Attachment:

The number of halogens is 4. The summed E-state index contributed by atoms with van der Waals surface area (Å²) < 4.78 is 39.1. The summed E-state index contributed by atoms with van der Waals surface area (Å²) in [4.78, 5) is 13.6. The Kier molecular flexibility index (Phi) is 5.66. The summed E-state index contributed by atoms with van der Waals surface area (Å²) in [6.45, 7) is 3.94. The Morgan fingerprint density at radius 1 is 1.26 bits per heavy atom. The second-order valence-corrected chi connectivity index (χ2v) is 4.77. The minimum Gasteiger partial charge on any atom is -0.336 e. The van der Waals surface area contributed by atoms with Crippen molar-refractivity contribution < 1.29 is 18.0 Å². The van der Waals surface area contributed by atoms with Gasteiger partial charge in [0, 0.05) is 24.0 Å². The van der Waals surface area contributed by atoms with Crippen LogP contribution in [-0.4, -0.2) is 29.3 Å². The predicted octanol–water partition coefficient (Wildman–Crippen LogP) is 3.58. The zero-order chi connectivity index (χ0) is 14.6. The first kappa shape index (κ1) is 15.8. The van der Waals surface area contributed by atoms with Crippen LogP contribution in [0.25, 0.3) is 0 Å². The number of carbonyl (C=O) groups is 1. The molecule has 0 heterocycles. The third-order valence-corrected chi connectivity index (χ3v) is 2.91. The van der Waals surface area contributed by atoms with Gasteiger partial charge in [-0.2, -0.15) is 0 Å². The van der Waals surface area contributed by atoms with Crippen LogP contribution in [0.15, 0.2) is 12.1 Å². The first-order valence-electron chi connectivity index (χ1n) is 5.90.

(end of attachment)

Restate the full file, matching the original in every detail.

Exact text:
The number of halogens is 4. The summed E-state index contributed by atoms with van der Waals surface area (Å²) < 4.78 is 39.1. The summed E-state index contributed by atoms with van der Waals surface area (Å²) in [4.78, 5) is 13.6. The Kier molecular flexibility index (Phi) is 5.66. The summed E-state index contributed by atoms with van der Waals surface area (Å²) in [6.45, 7) is 3.94. The Morgan fingerprint density at radius 1 is 1.26 bits per heavy atom. The second-order valence-corrected chi connectivity index (χ2v) is 4.77. The minimum Gasteiger partial charge on any atom is -0.336 e. The van der Waals surface area contributed by atoms with Crippen molar-refractivity contribution < 1.29 is 18.0 Å². The van der Waals surface area contributed by atoms with Gasteiger partial charge in [0, 0.05) is 24.0 Å². The van der Waals surface area contributed by atoms with Crippen LogP contribution in [-0.4, -0.2) is 29.3 Å². The predicted octanol–water partition coefficient (Wildman–Crippen LogP) is 3.58. The zero-order chi connectivity index (χ0) is 14.6. The first kappa shape index (κ1) is 15.8. The van der Waals surface area contributed by atoms with Crippen LogP contribution in [0.25, 0.3) is 0 Å². The number of carbonyl (C=O) groups is 1. The molecule has 0 heterocycles. The third-order valence-corrected chi connectivity index (χ3v) is 2.91. The van der Waals surface area contributed by atoms with Gasteiger partial charge in [-0.2, -0.15) is 0 Å². The van der Waals surface area contributed by atoms with Crippen LogP contribution in [0.15, 0.2) is 12.1 Å². The first-order valence-electron chi connectivity index (χ1n) is 5.90.